M.C. Mary Kom (48kg) Vikas Krishan (75kg), Gaurav Solanki (52kg) claimed the gold medals, while Satish Kumar (91kg), Amit Panghal (49kg) and Manish Kaushik (60kg) settled for silvers on Saturday as India ended the boxing competition at the 21st Commonwealth Games (CWG) with its highest-ever haul of nine medals.
Mary, a five-time world champion, defeated Kristina O'Hara of Northern Ireland by a unanimous 5:0 verdict to take the title in probably her final CWG campaign. Olympic 2012 bronze medallist Mary got 30-27, 30-27, 29-28, 30-27, 30-27 points at the end of all three rounds from each of the five judges.
Vikas defeated Dieudonne Wilfried Seyi Ntsengue of Cameroon by a 5:0 unanimous verdict in a close contest which saw both the boxers claiming to have won the bout before the referee's verdict. It was Vikas' first medal at the CWG.
Each of the five judges awarded 30-27, 29-28, 29-28, 30-27 and 29-28 points in favour of Vikas at the end of all three rounds.
Gaurav won the gold medal in the men's flyweight (52 kilogram) category as he won a tough, fast paced, tactical battle by a split 4:1 verdict against the impressive Brendan Irvine of Northern Ireland in the final.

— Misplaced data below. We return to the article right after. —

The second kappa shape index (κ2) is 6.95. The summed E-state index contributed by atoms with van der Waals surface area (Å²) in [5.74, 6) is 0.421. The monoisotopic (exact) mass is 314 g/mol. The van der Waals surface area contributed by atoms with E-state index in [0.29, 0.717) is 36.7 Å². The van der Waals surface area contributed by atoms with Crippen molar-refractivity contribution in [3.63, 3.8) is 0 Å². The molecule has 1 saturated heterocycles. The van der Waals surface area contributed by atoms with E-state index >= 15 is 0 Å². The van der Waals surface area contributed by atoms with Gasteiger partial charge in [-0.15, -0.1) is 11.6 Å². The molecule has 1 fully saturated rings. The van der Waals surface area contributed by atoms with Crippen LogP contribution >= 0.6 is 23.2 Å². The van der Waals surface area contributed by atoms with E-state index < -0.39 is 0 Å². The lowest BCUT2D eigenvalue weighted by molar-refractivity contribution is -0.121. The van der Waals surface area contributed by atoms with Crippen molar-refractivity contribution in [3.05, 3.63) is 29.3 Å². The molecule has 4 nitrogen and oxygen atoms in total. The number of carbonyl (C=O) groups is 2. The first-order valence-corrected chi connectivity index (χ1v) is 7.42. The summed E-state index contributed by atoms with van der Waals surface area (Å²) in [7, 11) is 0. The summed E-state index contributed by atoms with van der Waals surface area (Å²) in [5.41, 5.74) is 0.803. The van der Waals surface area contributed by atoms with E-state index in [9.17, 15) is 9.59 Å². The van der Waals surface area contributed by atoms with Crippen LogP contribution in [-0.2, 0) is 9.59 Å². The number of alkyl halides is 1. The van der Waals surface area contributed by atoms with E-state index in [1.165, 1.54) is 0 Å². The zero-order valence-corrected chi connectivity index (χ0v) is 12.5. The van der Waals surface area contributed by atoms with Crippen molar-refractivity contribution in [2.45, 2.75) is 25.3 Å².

Amit finished with the silver medal in the men's light flyweight (49 kilogram) category after losing 1:3 to England's Galai Yafai in the final.
Satish lost the final of the 91kg category, losing 0-5 by unanimous verdict to England's Frazer Clarke, who got 30-27, 29-28, 29-28, 29-28 from each of the five judges as totals of the three rounds.
This is the first time India got a silver medal in the super heavyweight category in the CWG.
This was Satish's first CWG medal. He has a bronze each from the 2014 Asian Games and the 2015 Asian Championships.
The final proved to be immensely close bout, with both Satish and Clarke looking to match each other in every aspects.
The fact that all of the judges gave 10-9 in favour of Clarke at the end of each rounds underlines the tightly fought bout.
Clarke prevailed as his wider reach helped get slightly the better of 28-year-old Satish. Even though Satish maintained a good physical distance in order to find spaces for going on the attack, Clarke's reach helped him in controlling the Indian.
The Englishman was slightly more accurate in his attacking shots, with Satish especially losing out when the two hung at each other's body.
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